Sleep apnea is also more common in women, although the disease has often been considered an affliction in men.

- Sleep apnea is becoming more common in both women and men, because obesity is becoming more common in both sexes in Finland, says Professor Tarja Saaresranta, Coordinating Director of the Sleep and Respiratory Center at Turku University Central Hospital.

Sleep apnea is a disease that causes shortness of breath during sleep. It typically manifests itself at night as snoring and during the day as symptoms of fatigue.

A major cause of sleep apnea is overweight, and the prevalence of the disease is already in the category of a common disease. According to international studies, at least 17 percent of middle-aged men and 9 percent of women are sleep apnea patients.

  • Read more: Tired sleep apnea afflicts hundreds of thousands of Finns, and the majority suffer unknowingly - these are the signs you recognize the disease

A woman's illness is easily hidden

Although men have more sleep apnea in middle age, Saaresranta points out that when women reach menopause, its incidence rises almost as much as that of men.

- Often the weight then increases slightly as the metabolism deteriorates.

Hormonal factors also play a role.

- Until menopause, female sex hormones protect women: luteinizing hormone stimulates respiration and estrogen supports its effect.


 If you have night sweats, fatigue, and low mood, which menopause treatment doesn’t help with, it’s worth suspecting sleep apnea.

Often, a woman’s sleep apnea symptoms are slightly different, and therefore the disease is easily overlooked.

- Snoring is not so intense - not everyone has it at all - and there are fewer breath breaks.

Women are more concerned with long-term partial airway obstruction.

- They don’t go completely blocked, but breathing feels like the handbrake is on all night.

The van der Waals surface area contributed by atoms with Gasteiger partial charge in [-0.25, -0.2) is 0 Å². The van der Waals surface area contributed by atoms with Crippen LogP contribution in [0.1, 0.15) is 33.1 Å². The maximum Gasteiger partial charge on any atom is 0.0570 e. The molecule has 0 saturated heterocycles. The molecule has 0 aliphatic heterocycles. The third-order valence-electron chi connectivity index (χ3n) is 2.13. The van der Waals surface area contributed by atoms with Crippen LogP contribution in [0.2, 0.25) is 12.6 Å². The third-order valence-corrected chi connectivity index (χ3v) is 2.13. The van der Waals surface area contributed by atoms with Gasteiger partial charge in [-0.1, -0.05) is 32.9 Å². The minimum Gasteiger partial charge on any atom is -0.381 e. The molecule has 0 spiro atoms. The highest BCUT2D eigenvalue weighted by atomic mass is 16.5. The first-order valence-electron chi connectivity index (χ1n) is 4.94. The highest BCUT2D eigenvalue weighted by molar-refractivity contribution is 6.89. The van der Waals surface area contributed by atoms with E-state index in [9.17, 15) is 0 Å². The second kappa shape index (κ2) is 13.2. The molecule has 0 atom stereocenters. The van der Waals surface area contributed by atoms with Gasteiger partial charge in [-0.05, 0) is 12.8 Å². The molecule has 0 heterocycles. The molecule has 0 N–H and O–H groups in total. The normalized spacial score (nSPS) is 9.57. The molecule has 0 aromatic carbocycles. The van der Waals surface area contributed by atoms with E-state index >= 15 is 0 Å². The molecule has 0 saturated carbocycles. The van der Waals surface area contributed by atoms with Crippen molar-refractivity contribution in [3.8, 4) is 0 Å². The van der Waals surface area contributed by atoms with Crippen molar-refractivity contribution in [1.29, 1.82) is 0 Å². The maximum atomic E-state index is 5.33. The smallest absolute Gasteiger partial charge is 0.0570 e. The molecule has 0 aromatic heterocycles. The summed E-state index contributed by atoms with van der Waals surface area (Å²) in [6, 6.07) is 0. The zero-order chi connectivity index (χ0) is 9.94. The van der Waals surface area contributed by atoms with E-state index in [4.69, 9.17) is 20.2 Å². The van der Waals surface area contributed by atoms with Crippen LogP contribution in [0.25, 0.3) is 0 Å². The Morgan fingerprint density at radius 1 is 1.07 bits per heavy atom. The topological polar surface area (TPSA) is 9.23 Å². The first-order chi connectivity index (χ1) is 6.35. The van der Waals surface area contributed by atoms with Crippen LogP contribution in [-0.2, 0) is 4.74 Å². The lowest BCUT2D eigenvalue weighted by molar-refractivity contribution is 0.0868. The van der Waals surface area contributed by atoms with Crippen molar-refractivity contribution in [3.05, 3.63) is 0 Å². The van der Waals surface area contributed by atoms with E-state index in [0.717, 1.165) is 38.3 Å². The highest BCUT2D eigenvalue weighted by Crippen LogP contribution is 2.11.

“Misty and tired”

Women also experience morning headaches that disappear within an hour of waking up without medication. Daytime fatigue manifests as inability and exhaustion.

- Many women describe that it is foggy and tired - but not such as to nap.

Vague symptoms often go to the menopausal peak.

- If you have night sweats, fatigue and low mood, which menopause treatment does not help with, you should suspect sleep apnea.

  • Read more: Sleep apnea often goes unnoticed - “It's easy to think that all middle-aged women are exhausted”

Identify the symptoms of sleep apnea

Sleep symptoms:

  • Snore

  • breathing Interruptions

  • Constant awakening

  • Increased urination

  • Dry mouth

  • Night sweats

  • Arrhythmias

Symptoms of waking:

  • Fatigue

  • morning Headache

  • Falling asleep, nap

  • memory disorders

  • difficulty concentrating

  • Depression

Source: Health Village

The phenomenon of recent years worries the professor

According to the professor, a worrying phenomenon is the increase in sleep apnea in younger age groups, both men and women.

- Until 5–10 years ago, we did not receive any young adults in their thirties in Tys, but now these referrals are becoming more and more common.


 Sleep apnea patients are at increased risk for even the more severe forms of cardiovascular disease, myocardial infarction.

Saaresranta emphasizes that lifestyle renovation is a cornerstone of care for patients of all ages.

- A lifestyle change to prevent obesity would really be needed. It can get rid of the symptoms of sleep apnea or completely prevent the disease from developing.

- Of course, not all patients are overweight, but lifestyle treatment still has a positive effect.

  • Read more: Can strike young people: 33-year-old radio presenter's constant morning fatigue was due to sleep apnea - identify 5 signs

Folk diseases reinforce each other

Saaresranta reminds that the treatment of sleep apnea is important because it is linked to other public diseases.

- Patients with sleep apnea are at increased risk for even the more serious forms of cardiovascular disease, ie myocardial and cerebral infarction.

National diseases have another mutually reinforcing effect.

- If you already have type 2 diabetes, chances are your risk of sleep apnea has also increased - and vice versa. Therefore, the treatment of the patient should always take into account the whole and not just one common disease.

This is how it is treated

  • Sleep apnea is studied when other possible causes of fatigue, such as high blood sugar, are ruled out.

  • The diagnosis is confirmed and the severity of sleep apnea is assessed by registration during sleep, which determines the number of breath breaks.

  • The posture treatment, which attaches a hard ball to the back of the nightgown, prevents you from sleeping on your back, which can reduce breathing breaks.

  • Throat obstruction during sleep can be prevented with a sleep apnea rail.

  • For more severe sleep apnea, CPAP device therapy can be used, in which the airways remain open due to overpressure.

  • Weight loss is an important treatment for overweight and exercise for all patients.

Sources: Terveyskylä, Tarja Saaresranta